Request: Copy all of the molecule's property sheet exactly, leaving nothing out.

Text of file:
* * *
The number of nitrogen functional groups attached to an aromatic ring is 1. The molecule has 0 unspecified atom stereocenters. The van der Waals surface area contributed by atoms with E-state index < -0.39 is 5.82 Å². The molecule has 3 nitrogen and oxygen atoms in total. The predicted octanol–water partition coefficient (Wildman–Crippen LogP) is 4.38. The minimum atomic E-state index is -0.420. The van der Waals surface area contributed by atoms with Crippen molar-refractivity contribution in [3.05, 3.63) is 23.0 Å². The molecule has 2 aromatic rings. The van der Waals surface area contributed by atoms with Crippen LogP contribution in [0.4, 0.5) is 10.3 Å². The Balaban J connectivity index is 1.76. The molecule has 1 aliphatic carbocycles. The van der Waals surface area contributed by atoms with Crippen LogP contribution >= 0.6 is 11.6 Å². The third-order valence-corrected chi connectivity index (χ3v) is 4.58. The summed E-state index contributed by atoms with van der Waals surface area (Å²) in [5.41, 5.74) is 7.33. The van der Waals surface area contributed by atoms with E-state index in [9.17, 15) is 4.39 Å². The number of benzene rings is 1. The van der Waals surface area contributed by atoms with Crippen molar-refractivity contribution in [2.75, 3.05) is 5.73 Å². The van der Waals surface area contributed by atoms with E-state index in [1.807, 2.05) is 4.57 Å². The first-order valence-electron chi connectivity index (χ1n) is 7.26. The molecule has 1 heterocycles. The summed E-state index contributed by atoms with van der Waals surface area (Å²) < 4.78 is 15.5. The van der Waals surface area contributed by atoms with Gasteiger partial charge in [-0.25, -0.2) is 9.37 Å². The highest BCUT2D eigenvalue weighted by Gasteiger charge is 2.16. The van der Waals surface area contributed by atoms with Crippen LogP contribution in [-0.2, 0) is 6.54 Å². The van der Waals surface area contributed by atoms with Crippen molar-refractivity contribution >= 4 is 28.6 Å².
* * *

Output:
The number of nitrogen functional groups attached to an aromatic ring is 1. The molecule has 0 unspecified atom stereocenters. The van der Waals surface area contributed by atoms with E-state index < -0.39 is 5.82 Å². The molecule has 3 nitrogen and oxygen atoms in total. The predicted octanol–water partition coefficient (Wildman–Crippen LogP) is 4.38. The minimum atomic E-state index is -0.420. The van der Waals surface area contributed by atoms with Crippen molar-refractivity contribution in [3.05, 3.63) is 23.0 Å². The molecule has 2 aromatic rings. The van der Waals surface area contributed by atoms with Crippen LogP contribution in [0.4, 0.5) is 10.3 Å². The Balaban J connectivity index is 1.76. The molecule has 1 aliphatic carbocycles. The van der Waals surface area contributed by atoms with Crippen LogP contribution >= 0.6 is 11.6 Å². The third-order valence-corrected chi connectivity index (χ3v) is 4.58. The summed E-state index contributed by atoms with van der Waals surface area (Å²) in [5.41, 5.74) is 7.33. The van der Waals surface area contributed by atoms with E-state index in [9.17, 15) is 4.39 Å². The number of benzene rings is 1. The van der Waals surface area contributed by atoms with Crippen molar-refractivity contribution in [2.75, 3.05) is 5.73 Å². The van der Waals surface area contributed by atoms with E-state index in [1.807, 2.05) is 4.57 Å². The first-order valence-electron chi connectivity index (χ1n) is 7.26. The molecule has 1 heterocycles. The summed E-state index contributed by atoms with van der Waals surface area (Å²) < 4.78 is 15.5. The van der Waals surface area contributed by atoms with Gasteiger partial charge in [-0.25, -0.2) is 9.37 Å². The highest BCUT2D eigenvalue weighted by Gasteiger charge is 2.16. The van der Waals surface area contributed by atoms with Crippen LogP contribution in [-0.2, 0) is 6.54 Å². The van der Waals surface area contributed by atoms with Crippen molar-refractivity contribution >= 4 is 28.6 Å².